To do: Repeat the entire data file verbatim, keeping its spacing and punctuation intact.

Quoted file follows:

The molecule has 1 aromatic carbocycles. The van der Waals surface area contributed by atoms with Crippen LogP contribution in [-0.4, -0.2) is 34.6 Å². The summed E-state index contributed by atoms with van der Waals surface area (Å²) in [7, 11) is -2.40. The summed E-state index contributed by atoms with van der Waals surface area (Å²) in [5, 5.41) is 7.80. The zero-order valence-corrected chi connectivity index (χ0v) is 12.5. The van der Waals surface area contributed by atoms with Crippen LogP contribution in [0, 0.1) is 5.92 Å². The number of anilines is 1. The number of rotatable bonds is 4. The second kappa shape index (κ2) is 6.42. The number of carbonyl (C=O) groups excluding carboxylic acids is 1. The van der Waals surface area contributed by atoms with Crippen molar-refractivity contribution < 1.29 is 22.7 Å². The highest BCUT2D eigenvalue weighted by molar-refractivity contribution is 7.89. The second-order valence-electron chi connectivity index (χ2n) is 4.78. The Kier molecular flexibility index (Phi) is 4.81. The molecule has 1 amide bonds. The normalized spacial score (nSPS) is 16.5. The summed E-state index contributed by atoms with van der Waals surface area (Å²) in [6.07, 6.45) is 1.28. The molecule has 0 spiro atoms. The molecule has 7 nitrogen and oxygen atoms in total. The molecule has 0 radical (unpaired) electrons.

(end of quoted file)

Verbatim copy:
The molecule has 1 aromatic carbocycles. The van der Waals surface area contributed by atoms with Crippen LogP contribution in [-0.4, -0.2) is 34.6 Å². The summed E-state index contributed by atoms with van der Waals surface area (Å²) in [7, 11) is -2.40. The summed E-state index contributed by atoms with van der Waals surface area (Å²) in [5, 5.41) is 7.80. The zero-order valence-corrected chi connectivity index (χ0v) is 12.5. The van der Waals surface area contributed by atoms with Crippen LogP contribution in [0, 0.1) is 5.92 Å². The number of anilines is 1. The number of rotatable bonds is 4. The second kappa shape index (κ2) is 6.42. The number of carbonyl (C=O) groups excluding carboxylic acids is 1. The van der Waals surface area contributed by atoms with Crippen molar-refractivity contribution < 1.29 is 22.7 Å². The highest BCUT2D eigenvalue weighted by molar-refractivity contribution is 7.89. The second-order valence-electron chi connectivity index (χ2n) is 4.78. The Kier molecular flexibility index (Phi) is 4.81. The molecule has 1 amide bonds. The normalized spacial score (nSPS) is 16.5. The summed E-state index contributed by atoms with van der Waals surface area (Å²) in [6.07, 6.45) is 1.28. The molecule has 0 spiro atoms. The molecule has 7 nitrogen and oxygen atoms in total. The molecule has 0 radical (unpaired) electrons.